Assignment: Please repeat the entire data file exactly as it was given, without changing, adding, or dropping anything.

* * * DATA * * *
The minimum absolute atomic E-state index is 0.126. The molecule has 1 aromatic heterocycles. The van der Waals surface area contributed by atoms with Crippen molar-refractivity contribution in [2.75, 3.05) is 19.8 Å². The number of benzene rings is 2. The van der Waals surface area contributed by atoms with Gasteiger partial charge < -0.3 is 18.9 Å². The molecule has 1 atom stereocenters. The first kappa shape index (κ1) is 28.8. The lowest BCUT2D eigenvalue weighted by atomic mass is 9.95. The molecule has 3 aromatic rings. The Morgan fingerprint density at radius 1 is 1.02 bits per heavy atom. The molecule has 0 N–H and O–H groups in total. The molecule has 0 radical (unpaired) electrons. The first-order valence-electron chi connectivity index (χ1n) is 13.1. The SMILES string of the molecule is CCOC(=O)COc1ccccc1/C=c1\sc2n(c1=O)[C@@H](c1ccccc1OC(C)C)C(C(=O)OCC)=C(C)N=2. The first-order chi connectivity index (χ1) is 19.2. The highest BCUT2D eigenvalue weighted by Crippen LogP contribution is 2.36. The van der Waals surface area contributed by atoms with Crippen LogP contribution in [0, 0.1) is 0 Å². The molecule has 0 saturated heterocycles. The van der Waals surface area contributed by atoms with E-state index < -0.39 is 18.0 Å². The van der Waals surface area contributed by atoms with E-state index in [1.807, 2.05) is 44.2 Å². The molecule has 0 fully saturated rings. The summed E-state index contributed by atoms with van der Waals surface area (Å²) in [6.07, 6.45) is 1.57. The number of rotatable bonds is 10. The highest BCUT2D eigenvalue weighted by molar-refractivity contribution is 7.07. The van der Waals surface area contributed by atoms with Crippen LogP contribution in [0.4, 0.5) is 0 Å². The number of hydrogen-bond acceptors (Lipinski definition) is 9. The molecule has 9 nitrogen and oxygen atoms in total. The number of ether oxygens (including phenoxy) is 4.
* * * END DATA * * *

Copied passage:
The minimum absolute atomic E-state index is 0.126. The molecule has 1 aromatic heterocycles. The van der Waals surface area contributed by atoms with Crippen molar-refractivity contribution in [2.75, 3.05) is 19.8 Å². The number of benzene rings is 2. The van der Waals surface area contributed by atoms with Gasteiger partial charge < -0.3 is 18.9 Å². The molecule has 1 atom stereocenters. The first kappa shape index (κ1) is 28.8. The lowest BCUT2D eigenvalue weighted by atomic mass is 9.95. The molecule has 3 aromatic rings. The Morgan fingerprint density at radius 1 is 1.02 bits per heavy atom. The molecule has 0 N–H and O–H groups in total. The molecule has 0 radical (unpaired) electrons. The first-order valence-electron chi connectivity index (χ1n) is 13.1. The SMILES string of the molecule is CCOC(=O)COc1ccccc1/C=c1\sc2n(c1=O)[C@@H](c1ccccc1OC(C)C)C(C(=O)OCC)=C(C)N=2. The first-order chi connectivity index (χ1) is 19.2. The highest BCUT2D eigenvalue weighted by Crippen LogP contribution is 2.36. The van der Waals surface area contributed by atoms with Crippen LogP contribution in [0, 0.1) is 0 Å². The molecule has 0 saturated heterocycles. The van der Waals surface area contributed by atoms with E-state index < -0.39 is 18.0 Å². The van der Waals surface area contributed by atoms with E-state index in [1.807, 2.05) is 44.2 Å². The molecule has 0 fully saturated rings. The summed E-state index contributed by atoms with van der Waals surface area (Å²) in [6.07, 6.45) is 1.57. The number of rotatable bonds is 10. The highest BCUT2D eigenvalue weighted by molar-refractivity contribution is 7.07. The van der Waals surface area contributed by atoms with Crippen LogP contribution in [0.4, 0.5) is 0 Å². The number of hydrogen-bond acceptors (Lipinski definition) is 9. The molecule has 9 nitrogen and oxygen atoms in total. The number of ether oxygens (including phenoxy) is 4.